Thinkers and Makers: In Pursuit of the Divine
When you really look at it, the creative process is a futile one.
Having tapped into the most glorious of ethereal creative thought, we are then tasked with providing it an earthly form. Unfortunately for us, this process strips the previously pure and unblemished intangible of its seemingly divine nature. As Ben Lerner describes, the human world is full of ‘inflexible laws and logic’ leading to a result that is often a mere echo of the original creative thought.
Lerner sums up this process in his book ‘The Hatred of Poetry’: ‘Poetry arises from the desire to get beyond the finite and the historical - the human world of violence and difference - and to reach the transcendent or divine...But as soon as you move from that impulse to the actual poem, the song of the infinite is compromised by the finitude of it’s terms’.
How often have we awoken from a dream state grasping on the remnants of a thought as we try to piece it together into a pastiche of its original form. Perhaps it’s not that we have forgotten the dreams, we simply don’t have the language or ability to represent what can’t be represented.
Now granted, these lofty insights may seem somewhat excessive in the context of selling toilet paper, but I believe the premise can be applied to the broad spectrum of creativity including advertising.
Thinkers Need Makers
However do not despair and let this somewhat bleak realisation demotivate or detract from your noble attempts to produce the aforementioned ‘Creative Echo’.
In fact quite the opposite. Let it spark a contagious desire to seek out the best craftspeople to produce your ‘Creative Echo’ as close to its original form as far as this flawed realm will allow. It’s by engaging with ‘Makers’ at the top of their game that we can increase the chances of creative fulfilment.
Herein lies the importance of the relationship between thinkers and makers; creativity and craft. In the right partnership, the thinker and maker are able to capture and replicate the essence of the thinker's ‘Creative Echo’, in large part thanks to the highly honed craft of the maker.
A good maker is also a curious listener. They’re able to absorb and understand the thinkers intention and apply their unique skill set to the daunting task of bringing it to life. Whether they practice the art of film, photography, illustration, music or experiences, a good maker will have also surrounded themselves with a network of like minded and talented professionals all up to the task of realizing the thinkers and makers vision.
But where does one draw the line between thinkers and makers? The two functions naturally overlap after all, but for the sake of this article we use the terms to refer to the relationship dynamic of one person enlisting the services of a production specialist in the hopes of realising their Creative Echo. For example a director may be a ‘Maker’ to a creative directors ‘Thinker’, yet a DOP or production designer may be a ‘Maker’ to a director’s ‘Thinker’.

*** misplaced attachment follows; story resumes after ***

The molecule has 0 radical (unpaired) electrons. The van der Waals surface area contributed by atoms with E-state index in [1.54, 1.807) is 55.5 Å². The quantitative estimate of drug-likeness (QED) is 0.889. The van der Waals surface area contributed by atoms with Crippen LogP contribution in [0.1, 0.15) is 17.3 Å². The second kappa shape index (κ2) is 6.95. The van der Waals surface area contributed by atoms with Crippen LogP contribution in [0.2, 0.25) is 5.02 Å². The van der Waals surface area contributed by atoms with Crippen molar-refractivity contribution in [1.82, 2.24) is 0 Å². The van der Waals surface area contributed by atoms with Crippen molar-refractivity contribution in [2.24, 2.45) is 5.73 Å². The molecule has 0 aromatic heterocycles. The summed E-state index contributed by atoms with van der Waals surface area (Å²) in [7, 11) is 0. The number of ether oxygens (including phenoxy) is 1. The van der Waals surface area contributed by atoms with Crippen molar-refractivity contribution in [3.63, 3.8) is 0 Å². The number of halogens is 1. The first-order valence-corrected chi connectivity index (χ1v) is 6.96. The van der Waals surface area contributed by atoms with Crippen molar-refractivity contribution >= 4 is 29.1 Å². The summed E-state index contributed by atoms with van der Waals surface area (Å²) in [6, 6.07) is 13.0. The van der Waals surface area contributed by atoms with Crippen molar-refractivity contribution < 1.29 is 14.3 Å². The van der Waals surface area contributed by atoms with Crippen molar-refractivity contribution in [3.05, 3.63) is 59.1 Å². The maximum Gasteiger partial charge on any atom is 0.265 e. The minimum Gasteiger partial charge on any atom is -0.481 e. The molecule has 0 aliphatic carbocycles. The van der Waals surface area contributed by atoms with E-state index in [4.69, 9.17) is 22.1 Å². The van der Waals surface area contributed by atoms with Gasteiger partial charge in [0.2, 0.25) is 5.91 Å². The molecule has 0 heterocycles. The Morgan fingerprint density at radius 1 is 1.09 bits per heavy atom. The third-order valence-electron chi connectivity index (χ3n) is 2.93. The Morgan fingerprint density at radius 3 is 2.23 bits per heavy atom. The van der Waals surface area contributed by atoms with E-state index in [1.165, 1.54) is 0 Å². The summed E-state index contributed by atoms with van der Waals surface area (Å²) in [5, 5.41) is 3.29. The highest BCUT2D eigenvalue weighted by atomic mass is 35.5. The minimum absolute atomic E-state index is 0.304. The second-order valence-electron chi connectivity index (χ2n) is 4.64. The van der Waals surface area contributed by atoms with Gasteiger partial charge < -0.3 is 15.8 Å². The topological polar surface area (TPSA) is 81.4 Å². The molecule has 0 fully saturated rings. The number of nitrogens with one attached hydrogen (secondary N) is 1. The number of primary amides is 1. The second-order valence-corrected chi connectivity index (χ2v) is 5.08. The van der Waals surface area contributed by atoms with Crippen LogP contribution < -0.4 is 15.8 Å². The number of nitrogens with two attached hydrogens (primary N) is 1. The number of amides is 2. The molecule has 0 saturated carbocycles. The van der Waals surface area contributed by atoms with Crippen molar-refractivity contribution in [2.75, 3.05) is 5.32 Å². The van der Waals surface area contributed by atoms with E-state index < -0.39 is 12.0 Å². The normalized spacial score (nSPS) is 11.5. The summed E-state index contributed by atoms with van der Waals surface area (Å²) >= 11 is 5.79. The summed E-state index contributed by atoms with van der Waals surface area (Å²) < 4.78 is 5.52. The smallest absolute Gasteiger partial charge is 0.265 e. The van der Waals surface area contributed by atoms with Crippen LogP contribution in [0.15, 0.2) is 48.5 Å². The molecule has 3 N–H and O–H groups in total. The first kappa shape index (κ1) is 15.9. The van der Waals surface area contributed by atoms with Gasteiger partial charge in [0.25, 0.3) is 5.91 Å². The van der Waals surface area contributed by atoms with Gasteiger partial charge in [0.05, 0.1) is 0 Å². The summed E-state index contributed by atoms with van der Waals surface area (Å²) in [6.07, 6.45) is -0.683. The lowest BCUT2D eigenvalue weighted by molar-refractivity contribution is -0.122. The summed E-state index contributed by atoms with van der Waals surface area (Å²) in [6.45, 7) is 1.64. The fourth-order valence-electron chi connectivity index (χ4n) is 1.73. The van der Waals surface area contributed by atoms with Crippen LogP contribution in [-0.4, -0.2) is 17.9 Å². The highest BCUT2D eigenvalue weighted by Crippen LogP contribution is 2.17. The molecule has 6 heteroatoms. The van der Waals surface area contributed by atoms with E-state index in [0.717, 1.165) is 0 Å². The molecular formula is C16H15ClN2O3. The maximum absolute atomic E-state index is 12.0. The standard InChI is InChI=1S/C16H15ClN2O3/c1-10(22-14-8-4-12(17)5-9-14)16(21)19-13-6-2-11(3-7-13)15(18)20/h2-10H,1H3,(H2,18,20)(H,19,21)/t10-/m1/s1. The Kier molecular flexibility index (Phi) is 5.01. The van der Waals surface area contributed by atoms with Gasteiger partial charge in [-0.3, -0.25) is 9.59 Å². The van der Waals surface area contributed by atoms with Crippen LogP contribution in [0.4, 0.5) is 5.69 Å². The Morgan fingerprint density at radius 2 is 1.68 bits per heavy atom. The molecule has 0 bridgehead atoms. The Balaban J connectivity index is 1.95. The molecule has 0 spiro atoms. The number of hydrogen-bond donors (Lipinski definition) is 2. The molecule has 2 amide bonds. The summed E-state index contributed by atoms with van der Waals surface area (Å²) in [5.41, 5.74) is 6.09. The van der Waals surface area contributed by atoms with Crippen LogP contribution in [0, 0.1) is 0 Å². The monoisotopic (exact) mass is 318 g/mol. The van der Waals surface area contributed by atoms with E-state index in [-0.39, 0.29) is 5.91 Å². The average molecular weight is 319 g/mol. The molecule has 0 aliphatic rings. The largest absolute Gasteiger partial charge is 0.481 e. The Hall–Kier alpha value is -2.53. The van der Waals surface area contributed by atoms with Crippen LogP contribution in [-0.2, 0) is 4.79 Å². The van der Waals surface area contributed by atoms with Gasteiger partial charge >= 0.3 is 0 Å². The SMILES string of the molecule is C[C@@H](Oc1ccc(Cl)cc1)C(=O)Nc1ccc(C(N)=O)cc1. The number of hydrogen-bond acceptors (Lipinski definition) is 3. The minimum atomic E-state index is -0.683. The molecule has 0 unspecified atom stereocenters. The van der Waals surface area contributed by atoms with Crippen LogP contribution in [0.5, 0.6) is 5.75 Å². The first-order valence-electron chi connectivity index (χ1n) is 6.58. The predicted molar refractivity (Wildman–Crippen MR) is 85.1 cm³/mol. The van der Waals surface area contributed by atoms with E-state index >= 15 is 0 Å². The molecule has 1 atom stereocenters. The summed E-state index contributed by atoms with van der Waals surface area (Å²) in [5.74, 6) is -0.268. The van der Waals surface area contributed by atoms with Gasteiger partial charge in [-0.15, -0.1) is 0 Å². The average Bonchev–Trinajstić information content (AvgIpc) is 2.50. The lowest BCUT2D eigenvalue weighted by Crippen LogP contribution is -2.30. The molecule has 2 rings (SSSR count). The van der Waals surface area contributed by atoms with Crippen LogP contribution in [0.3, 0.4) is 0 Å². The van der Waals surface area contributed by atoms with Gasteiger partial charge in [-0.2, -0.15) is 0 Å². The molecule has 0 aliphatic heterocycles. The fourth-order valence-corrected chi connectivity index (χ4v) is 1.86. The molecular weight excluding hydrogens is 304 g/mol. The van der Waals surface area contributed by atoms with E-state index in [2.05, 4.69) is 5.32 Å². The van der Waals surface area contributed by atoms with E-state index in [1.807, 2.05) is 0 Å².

To Make Things Worse
Whilst the solution to the Creative Echo conundrum is quite straightforward; to partner with the best possible Makers around, we must also overcome a gauntlet of deadlines, budgets, geography and clients. Unfortunately for us, all of these hurdles strike directly at our attempt to engage with the very Makers we so desperately need.
Thus our search for the perfect thinker/maker partnership became stymied and we reverted to what we know, rather than who we should know. And when we do summon up the courage to venture outside our shortlist of usual suspects, we’re faced with a paradox of choice; an endlessly growing talent pool of Makers screaming for our attention, often pushing us back towards the familiar, tried and tested corner we came from.
Find Your Chisel
So we must be active in our search for the right maker, that perfect chisel who will release our Creative Echo from its surrounding prison of marble.
We are both obliged morally, professionally and financially to search for the best possible makers. If the above limitations then rule out the best possible Makers, you must then find the best possible maker within your search criteria.
From a moral perspective we owe it to our Creative Echo to sift through the sea of mediocrity for the right partner. Having chosen a life in the creative industries, the alternative is to live a life unfulfilled, never fully satiating that inherent need to bring ideas into the world.
Our professional obligation is best summed up by Paul Arden: ‘We are always waiting for the perfect brief from the perfect client. It almost never happens. You’re probably working on a job or project right now and saying, ‘This is boring, let’s just deal with it and get it over with. We’ll make the next one good.’ Whatever is on your desk right now, that’s the one. Make it the best you possibly can.’
Finally there is financial motivation. Competition grows daily and as brands are given access to the same marketing toolkit, it is the execution of creative thought that will be the differentiator when vying for consumers attention. Thus those who accept the futility of the process will be lost in obscurity, whilst those who constantly strive to ‘represent what cannot fully be represented’ will stand victorious, well fed and creatively satisfied.
After all, that toilet paper isn’t going to sell itself now is it?